The New York Times Magazine has an interesting look into conservative organization on American college and university campuses. As always, the Times couldn’t help but inject some bias into their discussion, but the article is a fairly illuminating and surprisingly sympathetic one. (Although whoever selected the photos that accompany it could have done far better – especially when it goes against the point of the piece.)
Conservatism has been a suppressed ideology in academia since the 1960s when the counterculture became entrenched in academia. Granted, conservatives still have to look outside to groups like ISI and the College Republicans for support, but as the 60’s showed, today’s campus activists could very well be tomorrow’s academics.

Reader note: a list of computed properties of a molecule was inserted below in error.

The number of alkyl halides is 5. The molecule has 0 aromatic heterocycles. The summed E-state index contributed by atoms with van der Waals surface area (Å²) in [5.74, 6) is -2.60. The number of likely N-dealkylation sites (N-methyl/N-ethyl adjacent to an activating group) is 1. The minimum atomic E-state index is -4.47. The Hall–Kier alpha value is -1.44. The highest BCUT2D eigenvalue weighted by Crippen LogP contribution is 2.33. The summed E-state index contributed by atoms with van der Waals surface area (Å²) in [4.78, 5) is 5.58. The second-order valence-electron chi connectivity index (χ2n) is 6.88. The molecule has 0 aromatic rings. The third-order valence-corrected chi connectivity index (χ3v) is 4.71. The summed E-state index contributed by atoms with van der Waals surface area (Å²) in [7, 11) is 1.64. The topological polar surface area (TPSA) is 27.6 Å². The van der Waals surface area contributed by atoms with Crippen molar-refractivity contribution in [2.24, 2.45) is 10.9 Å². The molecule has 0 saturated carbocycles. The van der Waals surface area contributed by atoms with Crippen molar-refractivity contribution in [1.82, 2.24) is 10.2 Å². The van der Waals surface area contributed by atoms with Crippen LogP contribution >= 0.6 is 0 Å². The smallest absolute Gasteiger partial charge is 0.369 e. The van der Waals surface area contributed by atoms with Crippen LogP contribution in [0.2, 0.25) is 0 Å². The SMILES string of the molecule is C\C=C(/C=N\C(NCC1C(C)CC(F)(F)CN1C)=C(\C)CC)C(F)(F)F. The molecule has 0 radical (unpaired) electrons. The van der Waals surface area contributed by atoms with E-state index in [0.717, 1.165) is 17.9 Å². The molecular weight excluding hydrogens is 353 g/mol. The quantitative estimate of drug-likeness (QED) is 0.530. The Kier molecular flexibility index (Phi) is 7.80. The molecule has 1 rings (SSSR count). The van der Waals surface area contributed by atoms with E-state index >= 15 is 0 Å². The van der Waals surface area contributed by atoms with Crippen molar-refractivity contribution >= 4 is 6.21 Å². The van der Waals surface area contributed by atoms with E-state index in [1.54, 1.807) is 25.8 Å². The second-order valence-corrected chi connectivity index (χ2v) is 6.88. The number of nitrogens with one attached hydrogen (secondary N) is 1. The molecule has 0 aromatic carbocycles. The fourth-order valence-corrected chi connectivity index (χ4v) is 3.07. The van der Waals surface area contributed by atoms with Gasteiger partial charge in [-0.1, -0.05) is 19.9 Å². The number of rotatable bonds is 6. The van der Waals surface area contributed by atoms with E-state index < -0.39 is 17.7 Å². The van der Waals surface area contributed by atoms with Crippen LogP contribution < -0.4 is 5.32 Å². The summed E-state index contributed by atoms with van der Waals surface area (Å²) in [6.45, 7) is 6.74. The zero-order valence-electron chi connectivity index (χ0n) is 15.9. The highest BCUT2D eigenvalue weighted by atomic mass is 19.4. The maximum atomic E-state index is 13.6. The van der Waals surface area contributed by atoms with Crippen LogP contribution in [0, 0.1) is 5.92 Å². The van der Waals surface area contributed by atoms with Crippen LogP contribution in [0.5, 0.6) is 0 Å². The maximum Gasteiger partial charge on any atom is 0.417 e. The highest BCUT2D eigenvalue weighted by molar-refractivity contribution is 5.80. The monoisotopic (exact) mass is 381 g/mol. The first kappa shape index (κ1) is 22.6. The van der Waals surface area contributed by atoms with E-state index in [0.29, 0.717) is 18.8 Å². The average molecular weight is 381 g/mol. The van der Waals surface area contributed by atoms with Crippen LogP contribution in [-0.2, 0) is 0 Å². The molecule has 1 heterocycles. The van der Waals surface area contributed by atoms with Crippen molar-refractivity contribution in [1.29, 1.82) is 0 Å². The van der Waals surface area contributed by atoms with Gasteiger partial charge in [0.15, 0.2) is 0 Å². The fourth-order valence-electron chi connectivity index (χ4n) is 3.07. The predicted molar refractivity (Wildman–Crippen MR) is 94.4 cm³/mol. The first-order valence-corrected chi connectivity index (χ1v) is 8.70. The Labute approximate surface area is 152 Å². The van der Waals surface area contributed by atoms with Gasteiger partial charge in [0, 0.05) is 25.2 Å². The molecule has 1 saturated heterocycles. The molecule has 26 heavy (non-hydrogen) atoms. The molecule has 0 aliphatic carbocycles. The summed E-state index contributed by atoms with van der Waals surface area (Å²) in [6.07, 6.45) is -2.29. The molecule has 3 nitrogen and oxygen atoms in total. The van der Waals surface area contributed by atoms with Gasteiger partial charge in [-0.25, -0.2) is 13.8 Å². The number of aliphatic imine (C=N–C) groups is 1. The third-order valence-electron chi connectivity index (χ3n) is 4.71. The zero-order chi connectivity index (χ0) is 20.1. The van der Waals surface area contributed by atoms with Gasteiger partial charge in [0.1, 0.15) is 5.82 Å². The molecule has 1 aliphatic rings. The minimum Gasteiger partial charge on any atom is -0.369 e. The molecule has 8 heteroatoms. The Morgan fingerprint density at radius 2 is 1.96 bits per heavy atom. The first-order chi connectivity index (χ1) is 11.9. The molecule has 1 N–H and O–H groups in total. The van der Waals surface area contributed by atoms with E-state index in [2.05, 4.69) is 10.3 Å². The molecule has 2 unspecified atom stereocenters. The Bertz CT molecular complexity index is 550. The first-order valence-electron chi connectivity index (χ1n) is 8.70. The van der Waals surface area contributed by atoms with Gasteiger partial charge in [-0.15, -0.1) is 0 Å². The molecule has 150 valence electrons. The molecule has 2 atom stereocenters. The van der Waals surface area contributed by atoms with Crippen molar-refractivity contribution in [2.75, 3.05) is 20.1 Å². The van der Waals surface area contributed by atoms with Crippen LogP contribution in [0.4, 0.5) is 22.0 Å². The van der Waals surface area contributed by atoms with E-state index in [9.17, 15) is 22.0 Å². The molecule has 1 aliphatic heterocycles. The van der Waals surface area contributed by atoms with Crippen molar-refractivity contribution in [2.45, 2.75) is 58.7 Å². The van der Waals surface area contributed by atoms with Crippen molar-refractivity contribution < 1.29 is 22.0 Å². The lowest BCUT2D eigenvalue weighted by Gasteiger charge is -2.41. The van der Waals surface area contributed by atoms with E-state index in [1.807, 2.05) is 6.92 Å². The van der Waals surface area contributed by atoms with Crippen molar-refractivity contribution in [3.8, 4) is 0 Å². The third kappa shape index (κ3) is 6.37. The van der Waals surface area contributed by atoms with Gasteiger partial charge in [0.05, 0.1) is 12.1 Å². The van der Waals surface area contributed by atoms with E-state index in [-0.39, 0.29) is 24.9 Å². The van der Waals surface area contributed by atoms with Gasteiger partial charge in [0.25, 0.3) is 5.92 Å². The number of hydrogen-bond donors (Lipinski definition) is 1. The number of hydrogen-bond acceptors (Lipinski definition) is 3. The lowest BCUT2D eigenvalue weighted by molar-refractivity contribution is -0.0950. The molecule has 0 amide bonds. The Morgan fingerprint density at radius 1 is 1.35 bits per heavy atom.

It’s true that attitudes are slowly beginning to shift, especially as the anti-war movement brought out the true colors of many on the left. However, until college and university campuses give as much credence to Burke, Hume, and Kirk as they do to Derrida, Foucault, and Sartre, there is still a long way to go before true ideological diversity can be achieved.
UPDATE: Jonah Goldberg notes that the Times forgot to mention National Review Online. Certainly in my college days, NRO was daily reading (and still is). Perhaps the Times is afraid that mentioning NRO will lead more people to read it and they would quickly realize how biased and elitist the Times really is?